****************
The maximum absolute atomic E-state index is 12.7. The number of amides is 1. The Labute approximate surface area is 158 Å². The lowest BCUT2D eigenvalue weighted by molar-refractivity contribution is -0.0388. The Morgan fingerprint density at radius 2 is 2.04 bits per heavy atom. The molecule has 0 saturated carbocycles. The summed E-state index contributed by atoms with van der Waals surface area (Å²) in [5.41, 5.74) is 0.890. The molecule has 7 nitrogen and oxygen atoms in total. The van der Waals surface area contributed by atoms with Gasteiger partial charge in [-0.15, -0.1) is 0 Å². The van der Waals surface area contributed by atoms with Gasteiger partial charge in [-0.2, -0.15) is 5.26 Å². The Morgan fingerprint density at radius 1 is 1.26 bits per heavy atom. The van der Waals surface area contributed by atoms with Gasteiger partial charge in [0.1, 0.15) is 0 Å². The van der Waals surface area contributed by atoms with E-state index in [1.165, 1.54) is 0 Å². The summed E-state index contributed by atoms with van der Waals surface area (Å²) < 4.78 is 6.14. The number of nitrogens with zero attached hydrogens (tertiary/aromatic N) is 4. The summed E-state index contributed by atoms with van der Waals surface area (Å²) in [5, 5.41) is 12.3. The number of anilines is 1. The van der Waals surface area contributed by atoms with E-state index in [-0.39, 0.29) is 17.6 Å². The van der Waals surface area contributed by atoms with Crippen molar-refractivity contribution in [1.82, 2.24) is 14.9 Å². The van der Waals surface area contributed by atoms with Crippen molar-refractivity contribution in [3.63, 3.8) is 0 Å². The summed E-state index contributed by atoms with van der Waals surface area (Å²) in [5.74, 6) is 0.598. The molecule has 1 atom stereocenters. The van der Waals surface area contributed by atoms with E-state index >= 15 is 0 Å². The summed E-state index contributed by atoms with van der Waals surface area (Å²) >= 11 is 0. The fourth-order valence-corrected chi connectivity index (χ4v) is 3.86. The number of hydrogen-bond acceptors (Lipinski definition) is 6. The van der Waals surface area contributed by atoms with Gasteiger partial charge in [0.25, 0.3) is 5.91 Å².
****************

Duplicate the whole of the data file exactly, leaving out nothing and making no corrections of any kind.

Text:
The maximum absolute atomic E-state index is 12.7. The number of amides is 1. The Labute approximate surface area is 158 Å². The lowest BCUT2D eigenvalue weighted by molar-refractivity contribution is -0.0388. The Morgan fingerprint density at radius 2 is 2.04 bits per heavy atom. The molecule has 0 saturated carbocycles. The summed E-state index contributed by atoms with van der Waals surface area (Å²) in [5.41, 5.74) is 0.890. The molecule has 7 nitrogen and oxygen atoms in total. The van der Waals surface area contributed by atoms with Gasteiger partial charge in [-0.15, -0.1) is 0 Å². The van der Waals surface area contributed by atoms with Gasteiger partial charge in [-0.2, -0.15) is 5.26 Å². The Morgan fingerprint density at radius 1 is 1.26 bits per heavy atom. The van der Waals surface area contributed by atoms with Gasteiger partial charge in [0.1, 0.15) is 0 Å². The van der Waals surface area contributed by atoms with E-state index in [1.165, 1.54) is 0 Å². The summed E-state index contributed by atoms with van der Waals surface area (Å²) < 4.78 is 6.14. The number of nitrogens with zero attached hydrogens (tertiary/aromatic N) is 4. The summed E-state index contributed by atoms with van der Waals surface area (Å²) in [5, 5.41) is 12.3. The number of anilines is 1. The van der Waals surface area contributed by atoms with E-state index in [-0.39, 0.29) is 17.6 Å². The van der Waals surface area contributed by atoms with Crippen molar-refractivity contribution in [1.82, 2.24) is 14.9 Å². The van der Waals surface area contributed by atoms with Crippen molar-refractivity contribution in [3.63, 3.8) is 0 Å². The summed E-state index contributed by atoms with van der Waals surface area (Å²) in [5.74, 6) is 0.598. The molecule has 1 atom stereocenters. The van der Waals surface area contributed by atoms with E-state index >= 15 is 0 Å². The summed E-state index contributed by atoms with van der Waals surface area (Å²) >= 11 is 0. The fourth-order valence-corrected chi connectivity index (χ4v) is 3.86. The number of hydrogen-bond acceptors (Lipinski definition) is 6. The van der Waals surface area contributed by atoms with Gasteiger partial charge in [0.25, 0.3) is 5.91 Å².